Speak with your veterinarian about core vaccinations for your pet. Vaccinations are essential for strengthening their immune system to prevent your dog or cat from contracting contagious diseases. The result is a significant drop in the occurrence of a viral infection or death at early age. By giving vaccinations, you are ensuring your pet's health with a strong and active immune system.
Tip #1: Allow your pet to get comfortable in your home environment before vaccinating. Follow instructions and apply vaccine.
Tip #2: Rub the spot of the injection to ease any irritation and comfort your pet.
Tip #3: After treatment, monitor your pet for the next 24 hours. Report any reactions to your vet as they may experience allergic reactions to vaccines.
"Core" Vaccines - Recommended for all puppies and dogs by the American Animal Hospital Association (AAHA) Canine Vaccine Task Force:
- Canine distemper virus
- Canine parvovirus
- Canine adenovirus-2 (hepatitis)
- Rabies virus
"Non-Core" Vaccines - Recommended for puppies and dogs in special circumstances, dependent on the exposure risk of an individual dog by the American Animal Hospital Association (AAHA) Canine Vaccine Task Force:
- Distemper-measles virus
- Leptospira spp.
- Borrelia burgdorferi or Lyme disease
- Canine parainfluenza virus
- Bordetella bronchiseptica or "Kennel Cough"
"Core" Vaccines - Recommended for all felines by the American Animal Hospital Association (AAHA) Canine Vaccine Task Force:
- Feline herpesvirus 1 (FHV1)
- Feline calicivirus (FCV)
- Feline panleukopenia virus (FPV)
- Rabies virus
"Non-Core" Vaccines - Recommended for felines in special circumstances, dependent on the exposure risk of an individual dog by the American Animal Hospital Association (AAHA) Canine Vaccine Task Force:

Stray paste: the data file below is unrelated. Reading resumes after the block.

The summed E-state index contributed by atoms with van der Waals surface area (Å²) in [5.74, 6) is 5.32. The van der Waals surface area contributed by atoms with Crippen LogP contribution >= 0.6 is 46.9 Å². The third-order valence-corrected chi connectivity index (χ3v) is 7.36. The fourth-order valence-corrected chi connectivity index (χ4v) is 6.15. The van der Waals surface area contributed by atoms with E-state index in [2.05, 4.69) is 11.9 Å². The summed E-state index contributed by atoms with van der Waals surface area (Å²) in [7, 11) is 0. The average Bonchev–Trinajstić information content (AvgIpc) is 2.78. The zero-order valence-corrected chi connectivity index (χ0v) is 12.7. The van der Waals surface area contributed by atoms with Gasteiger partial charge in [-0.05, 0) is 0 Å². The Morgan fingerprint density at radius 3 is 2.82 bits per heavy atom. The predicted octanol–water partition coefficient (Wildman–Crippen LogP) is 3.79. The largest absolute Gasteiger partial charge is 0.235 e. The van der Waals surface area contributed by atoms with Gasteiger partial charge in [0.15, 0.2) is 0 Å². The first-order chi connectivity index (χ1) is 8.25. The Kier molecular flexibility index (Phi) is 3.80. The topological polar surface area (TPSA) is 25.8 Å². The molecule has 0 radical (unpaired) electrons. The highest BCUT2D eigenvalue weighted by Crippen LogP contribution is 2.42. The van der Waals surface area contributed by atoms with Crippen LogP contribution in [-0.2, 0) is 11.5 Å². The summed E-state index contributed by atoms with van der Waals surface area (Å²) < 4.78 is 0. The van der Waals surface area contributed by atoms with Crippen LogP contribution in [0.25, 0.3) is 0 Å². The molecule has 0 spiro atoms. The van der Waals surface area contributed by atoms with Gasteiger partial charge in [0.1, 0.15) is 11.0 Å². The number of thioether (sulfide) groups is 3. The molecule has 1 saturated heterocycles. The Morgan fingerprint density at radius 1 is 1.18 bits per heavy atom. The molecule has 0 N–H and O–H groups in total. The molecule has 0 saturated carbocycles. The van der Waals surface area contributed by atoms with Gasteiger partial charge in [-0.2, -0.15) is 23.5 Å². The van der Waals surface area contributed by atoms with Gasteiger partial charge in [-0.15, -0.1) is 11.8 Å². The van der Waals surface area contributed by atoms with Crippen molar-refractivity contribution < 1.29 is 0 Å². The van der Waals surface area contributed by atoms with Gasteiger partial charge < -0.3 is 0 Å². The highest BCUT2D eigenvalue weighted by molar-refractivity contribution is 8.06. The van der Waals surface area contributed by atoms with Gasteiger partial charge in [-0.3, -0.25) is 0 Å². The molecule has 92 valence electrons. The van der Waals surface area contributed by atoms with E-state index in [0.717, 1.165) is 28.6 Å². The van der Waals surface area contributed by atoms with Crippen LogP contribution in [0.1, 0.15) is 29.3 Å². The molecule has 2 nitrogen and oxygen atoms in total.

- Feline leukemia virus (FeLV)
- Feline immunodeficiency virus
- Virulent FCV
- Chlamydia felis
- Bordetella bronchiseptica
Mixing Two-Vial Vaccines
- 1. Use syringe/needle to draw up liquid
- 2. insert the liquid into the vial of powder
- 3. Gently shake vial to mix content.
Applying the Vaccine
- 1. Draw vaccination into syringe.
- 2. Lift the loose skin on the back of pet's neck to form a tent. (Location may vary depending on vaccine)
- 3. Apply the vaccine into the loose skin.
Frequently Asked Questions
Why Should I Vaccinate My Pet?
- Puppies and kittens are naturally susceptible to common diseases. They rely on the mother's milk, which contains protective proteins during the first few days after birth, to protect against a number of diseases. The protective antibodies begin to wear off after several weeks, and can expose the newborn to a number of viruses.
Vaccinations are recommended so that the newborn's immune system are strengthened and prepared to fight off viruses. The result is a significant drop in the occurrence of a viral infection or death at early age. By vaccinating, you are ensuring your pet's health with a strong and active immune system.
When Should My Pet be Vaccinated?
- Starting at 6-8 weeks of age is when you should start a series of vaccinations for your pet. Re-vaccinating every 3-4 weeks until 16 weeks of age. After this period, they will need to re-vaccinate every 1-3 years according to your current state's law.
Can I Give Vaccines to Pregnant Pets?
- No. You should not use any medications, drugs, or vaccines during the pet's pregnancy unless it has been proven safe by the manufacturer. Consult with your veterinarian before administering vaccines to your pet.
How Do Vaccines Work?
- Vaccines contain dead or weakened virus pathogen. Although the weakened pathogen cannot make you sick, the body's immune system responds to it by producing antibodies to defend against the virus. The result is a responsive immune system that will recognize the virus and defend and eliminate the infection quickly.
Are Vaccinations Required by Law?
- Every US state requires a re-vaccination either every year or 3 years, depending on your state regulation. Up-to-date rabies vaccination is required by law.
Can Vaccines Make My Pet Sick?
- Most vaccines will not affect your pet. Some may have mild reactions such as small fever, loss of appetite, swelling, vomiting, breathing difficulty, etc. It is important to monitor and report any reaction throughout the day to your veterinarian.